Neighbors Came Together to Save the Pond—Now You Can Help Determine Its Future

Volunteers Claudia, Jeremy, Annette and Alice

Volunteers Claudia Kirkpatrick, Jeremy Roberts, Annette Anderson and Alice Tomkins on the island

Come to the Pond Meeting with City Council Member Harris this Monday, October 19th at 6pm in the Clunie Center to help determine McKinley Park Pond’s future.

The McKinley Park Pond, an idyllic spot for many of us who grew up in East Sacramento, now struggles to survive. Neglect, pollution, and maltreatment of wildlife have colluded to worsen its chances. Some people noted the decay, or noted the ducks with crooked wings, saw and smelled the sludge-like water, but didn’t see it for what it was: a local landmark choking to death.

Then Judy McClaver stepped in. An R.N., McClaver knew the ducks’ wing deformity was caused by malnourishment. She began to lobby the City to halt the pond deterioration. Here she came up against another problem: bureaucratic passivity and funding problems. Not one to linger while officials dithered, she got to work on her own.

She educated her neighborhood association, East Sacramento Preservation, and went daily to the pond to assess its needs, remove debris, to do what she could. She used a boat to get to the island in the pond, an island tangled with overgrowth and bamboo. The entire pond environment was dying, choked by pollution, neglect, mistreatment. The more she saw and learned, the more urgent the mission became. It was as if she had taken to heart Emerson’s words—“You cannot do a kindness too soon, for you never know how soon it will be too late.”

Once she raised awareness, others came. Since last May she’s had a team of citizens who help patrol and administer first-aid to the pond and the untended island in its midst. Every other Monday Claudia Kirkpatrick arrived to help with pruning, weeding, watering, digging, planting.

Kendra ready for another load

Kendra Asbury ready for another load

The bamboo had to be removed, a daunting project for a hot summer. Jeremy Roberts came out two to three times a week in August. “He definitely helped move the project along faster,” McClaver says. “He used a mattock to dig out the bamboo below the surface to about a foot down to remove the rhizomes. It was hot, dirty, hard work.” Joe Mangello, Dave Edwards and Joanne Edwards volunteered for this a day in May.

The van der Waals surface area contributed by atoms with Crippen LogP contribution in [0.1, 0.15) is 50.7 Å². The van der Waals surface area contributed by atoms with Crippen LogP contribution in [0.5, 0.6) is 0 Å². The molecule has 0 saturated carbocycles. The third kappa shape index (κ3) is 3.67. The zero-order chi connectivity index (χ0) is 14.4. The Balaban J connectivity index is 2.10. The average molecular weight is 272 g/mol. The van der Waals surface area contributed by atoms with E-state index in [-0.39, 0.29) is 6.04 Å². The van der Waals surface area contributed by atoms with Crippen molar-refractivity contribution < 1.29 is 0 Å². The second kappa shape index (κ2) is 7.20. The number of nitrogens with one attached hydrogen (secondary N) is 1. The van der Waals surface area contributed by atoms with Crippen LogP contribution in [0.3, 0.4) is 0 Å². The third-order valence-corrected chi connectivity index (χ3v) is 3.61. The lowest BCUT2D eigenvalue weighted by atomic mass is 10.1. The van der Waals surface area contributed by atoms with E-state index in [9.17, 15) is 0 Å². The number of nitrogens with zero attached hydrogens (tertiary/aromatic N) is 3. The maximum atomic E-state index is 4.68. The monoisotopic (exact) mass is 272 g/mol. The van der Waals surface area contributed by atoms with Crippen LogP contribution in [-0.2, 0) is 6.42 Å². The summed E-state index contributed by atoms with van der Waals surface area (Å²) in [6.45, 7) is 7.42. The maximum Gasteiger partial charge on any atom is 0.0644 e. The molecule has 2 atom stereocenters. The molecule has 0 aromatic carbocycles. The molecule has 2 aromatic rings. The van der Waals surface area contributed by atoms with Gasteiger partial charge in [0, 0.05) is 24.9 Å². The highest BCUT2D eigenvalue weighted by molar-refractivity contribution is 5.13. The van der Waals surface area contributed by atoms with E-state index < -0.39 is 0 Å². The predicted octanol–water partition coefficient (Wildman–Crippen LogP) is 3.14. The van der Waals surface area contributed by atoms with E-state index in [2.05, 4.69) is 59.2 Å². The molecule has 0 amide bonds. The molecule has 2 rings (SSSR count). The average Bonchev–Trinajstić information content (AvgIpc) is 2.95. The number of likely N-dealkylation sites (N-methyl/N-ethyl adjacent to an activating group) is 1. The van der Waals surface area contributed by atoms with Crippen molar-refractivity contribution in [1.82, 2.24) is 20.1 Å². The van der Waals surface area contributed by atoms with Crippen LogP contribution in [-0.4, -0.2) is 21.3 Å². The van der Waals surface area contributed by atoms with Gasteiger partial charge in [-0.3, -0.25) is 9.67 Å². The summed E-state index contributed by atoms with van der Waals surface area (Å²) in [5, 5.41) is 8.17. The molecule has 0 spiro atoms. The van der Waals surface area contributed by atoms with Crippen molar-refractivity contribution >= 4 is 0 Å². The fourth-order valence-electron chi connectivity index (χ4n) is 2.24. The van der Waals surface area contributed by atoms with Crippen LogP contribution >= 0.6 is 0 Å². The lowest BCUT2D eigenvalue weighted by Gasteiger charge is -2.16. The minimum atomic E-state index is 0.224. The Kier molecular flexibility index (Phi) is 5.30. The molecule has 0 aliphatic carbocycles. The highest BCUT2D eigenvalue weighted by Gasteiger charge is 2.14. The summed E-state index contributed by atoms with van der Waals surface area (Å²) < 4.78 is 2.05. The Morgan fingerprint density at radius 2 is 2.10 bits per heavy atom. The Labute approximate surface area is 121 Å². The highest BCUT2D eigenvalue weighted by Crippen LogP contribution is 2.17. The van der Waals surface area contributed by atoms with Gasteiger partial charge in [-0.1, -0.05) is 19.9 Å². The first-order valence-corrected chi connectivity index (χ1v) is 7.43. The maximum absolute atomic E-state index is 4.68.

Thanks to East Sac Hardware, the mattock was kept good and sharp.

Greg Lim helped with irrigation and volunteered to remain on board to help again when McClaver determines the best method. Lim also serves on the City Pond committee with McClaver.

Alice Tomkins, Linda Brown, Annette Anderson, Kendra Asbury, Mary LaCalle, Margie Kirk, Liz Rizzo and daughter Elizabeth all helped gather bamboo debris and piles of roots from the island to the boat, rowed it across the pond to a trash trailer, loaded it into the trailer and rowed back to the island for the next haul. “Each day a trailer was completely filled,” says McClaver. This strenuous work was done in the hardcore heat of Sacramento Summer.

Volunteer projects can be fun and rewarding when you’re decorating for the fall festival or stringing up Christmas lights on a brisk morning. But schlepping bamboo and garbage while baking under our relentless summer sun is something else again. Judy McClaver and her team of volunteers soldiered on through the heat and filth to help restore health to a living landmark. Park picnickers and playground users may not fully appreciate what these workers do, or why. Officials may feel pressured by them. Most people ignore them. But we know who they are and what they do. We are profoundly grateful to Judy McClaver and her team, and we thank them.

Judy and volunteers will be at the meeting. East Sacramento Preservation also requested that City Fire and Police representatives attend to help the community understand the safety risks. Come and participate.


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